Eddie Gonzales Jr. – MessageToEagle.com – The oceans help limit global warming by soaking up carbon dioxide (CO2) emissions.
But scientists have discovered that intense warming in the future could lessen that ability, leading to even more severe warming.
Image credit: Brocken Inaglory – CC BY-SA 2.0
The U.S. National Science Foundation-supported discovery comes from a study led by scientists at The University of Texas at Austin. They analyzed a climate simulation configured to a worst-case emissions scenario and found that the oceans’ ability to soak up CO2 would peak by 2100, becoming only half as efficient at absorbing the greenhouse gas by 2300.
The decline is a result of the emergence of a surface layer of low-alkalinity water that hinders the ability of the oceans to absorb CO2. Alkalinity is a chemical property that affects how much CO2 can dissolve in seawater.
Although the emissions scenario used in the study is unlikely because of global efforts to limit greenhouse gas emissions, the findings reveal a previously unknown tipping point that if activated would release an important brake on global warming, the authors said.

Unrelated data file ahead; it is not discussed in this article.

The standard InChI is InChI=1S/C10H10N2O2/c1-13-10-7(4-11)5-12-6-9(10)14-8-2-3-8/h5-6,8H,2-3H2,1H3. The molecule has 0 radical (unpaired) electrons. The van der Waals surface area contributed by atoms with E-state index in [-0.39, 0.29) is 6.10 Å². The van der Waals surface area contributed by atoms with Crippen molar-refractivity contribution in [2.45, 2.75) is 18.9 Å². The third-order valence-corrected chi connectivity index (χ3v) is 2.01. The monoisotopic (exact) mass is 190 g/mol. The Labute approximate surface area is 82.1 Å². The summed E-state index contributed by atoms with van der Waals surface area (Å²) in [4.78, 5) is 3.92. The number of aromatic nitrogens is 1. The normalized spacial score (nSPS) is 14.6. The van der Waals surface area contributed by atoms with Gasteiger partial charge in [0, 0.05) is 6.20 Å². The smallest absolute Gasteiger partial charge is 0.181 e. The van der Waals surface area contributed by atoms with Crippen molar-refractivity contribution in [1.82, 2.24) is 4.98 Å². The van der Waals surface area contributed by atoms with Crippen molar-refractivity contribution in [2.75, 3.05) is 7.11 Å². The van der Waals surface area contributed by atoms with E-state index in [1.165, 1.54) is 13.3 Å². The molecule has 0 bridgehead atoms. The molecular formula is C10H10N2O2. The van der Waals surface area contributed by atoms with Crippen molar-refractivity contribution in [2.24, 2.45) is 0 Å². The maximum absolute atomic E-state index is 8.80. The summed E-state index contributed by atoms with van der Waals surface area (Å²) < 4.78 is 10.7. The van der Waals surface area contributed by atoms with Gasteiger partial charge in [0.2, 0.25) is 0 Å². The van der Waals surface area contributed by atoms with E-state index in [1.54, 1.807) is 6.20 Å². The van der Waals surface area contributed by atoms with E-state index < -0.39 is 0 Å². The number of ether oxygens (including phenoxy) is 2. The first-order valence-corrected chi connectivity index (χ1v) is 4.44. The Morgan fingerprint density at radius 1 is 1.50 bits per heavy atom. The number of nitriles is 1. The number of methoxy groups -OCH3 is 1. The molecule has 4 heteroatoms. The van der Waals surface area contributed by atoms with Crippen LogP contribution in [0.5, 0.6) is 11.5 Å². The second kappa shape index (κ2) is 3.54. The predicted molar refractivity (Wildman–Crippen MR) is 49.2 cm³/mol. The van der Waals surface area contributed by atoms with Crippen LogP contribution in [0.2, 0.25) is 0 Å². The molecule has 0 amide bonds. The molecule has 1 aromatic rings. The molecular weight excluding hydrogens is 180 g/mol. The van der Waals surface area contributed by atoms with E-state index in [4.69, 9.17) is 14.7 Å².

“We need to think about these worst-case scenarios to understand how our CO2 emissions might affect the oceans not just this century, but next century and the following century,” said Megumi Chikamoto, who led the research.
The study was published in the journal Geophysical Research Letters.
Today, the oceans soak up about a third of the CO2 emissions generated by humans. Climate simulations had previously shown that the oceans slow their absorption of CO2 over time, but none had considered alkalinity as an explanation. To reach their conclusion, the researchers recalculated pieces of a 450-year simulation until they hit on alkalinity as a key cause of the slowing.
According to the findings, the effect begins with extreme climate change, which supercharges rainfall and slows ocean currents. That leaves the surface of the oceans covered in a warm layer of fresh water that won’t mix easily with the cooler, more alkaline waters below it.
As this surface layer becomes more saturated with CO2, its alkalinity falls, and its ability to absorb CO2 falls with it. The result is a surface layer that acts like a barrier for absorption. That means less of the greenhouse gas goes into the ocean and more of it is left behind in the atmosphere. This in turn produces faster warming, which sustains and strengthens the low-alkalinity surface layer.
Written by Eddie Gonzales Jr. – MessageToEagle.com Staff